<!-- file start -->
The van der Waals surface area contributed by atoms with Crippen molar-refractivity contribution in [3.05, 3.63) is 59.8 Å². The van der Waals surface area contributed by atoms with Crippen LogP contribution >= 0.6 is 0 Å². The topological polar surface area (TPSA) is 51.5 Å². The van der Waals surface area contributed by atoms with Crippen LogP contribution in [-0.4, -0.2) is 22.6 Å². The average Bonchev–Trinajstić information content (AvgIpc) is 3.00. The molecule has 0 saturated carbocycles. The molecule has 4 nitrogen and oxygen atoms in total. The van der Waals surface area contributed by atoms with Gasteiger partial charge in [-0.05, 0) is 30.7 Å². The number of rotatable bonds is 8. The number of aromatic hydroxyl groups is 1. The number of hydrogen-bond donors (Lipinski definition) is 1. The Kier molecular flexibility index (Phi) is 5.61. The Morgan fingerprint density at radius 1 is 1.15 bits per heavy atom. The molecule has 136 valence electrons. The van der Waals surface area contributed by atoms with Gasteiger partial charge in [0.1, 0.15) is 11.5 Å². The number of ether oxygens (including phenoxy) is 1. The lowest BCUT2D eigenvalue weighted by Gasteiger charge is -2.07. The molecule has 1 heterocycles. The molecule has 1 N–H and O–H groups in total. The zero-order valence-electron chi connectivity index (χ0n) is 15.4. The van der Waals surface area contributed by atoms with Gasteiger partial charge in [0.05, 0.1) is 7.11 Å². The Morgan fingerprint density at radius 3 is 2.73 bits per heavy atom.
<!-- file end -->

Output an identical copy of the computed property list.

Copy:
The van der Waals surface area contributed by atoms with Crippen molar-refractivity contribution in [3.05, 3.63) is 59.8 Å². The van der Waals surface area contributed by atoms with Crippen LogP contribution >= 0.6 is 0 Å². The topological polar surface area (TPSA) is 51.5 Å². The van der Waals surface area contributed by atoms with Crippen LogP contribution in [-0.4, -0.2) is 22.6 Å². The average Bonchev–Trinajstić information content (AvgIpc) is 3.00. The molecule has 0 saturated carbocycles. The molecule has 4 nitrogen and oxygen atoms in total. The van der Waals surface area contributed by atoms with Gasteiger partial charge in [-0.05, 0) is 30.7 Å². The number of rotatable bonds is 8. The number of aromatic hydroxyl groups is 1. The number of hydrogen-bond donors (Lipinski definition) is 1. The Kier molecular flexibility index (Phi) is 5.61. The Morgan fingerprint density at radius 1 is 1.15 bits per heavy atom. The molecule has 136 valence electrons. The van der Waals surface area contributed by atoms with Gasteiger partial charge in [0.1, 0.15) is 11.5 Å². The number of ether oxygens (including phenoxy) is 1. The lowest BCUT2D eigenvalue weighted by Gasteiger charge is -2.07. The molecule has 1 heterocycles. The molecule has 1 N–H and O–H groups in total. The zero-order valence-electron chi connectivity index (χ0n) is 15.4. The van der Waals surface area contributed by atoms with Gasteiger partial charge in [0.05, 0.1) is 7.11 Å². The Morgan fingerprint density at radius 3 is 2.73 bits per heavy atom.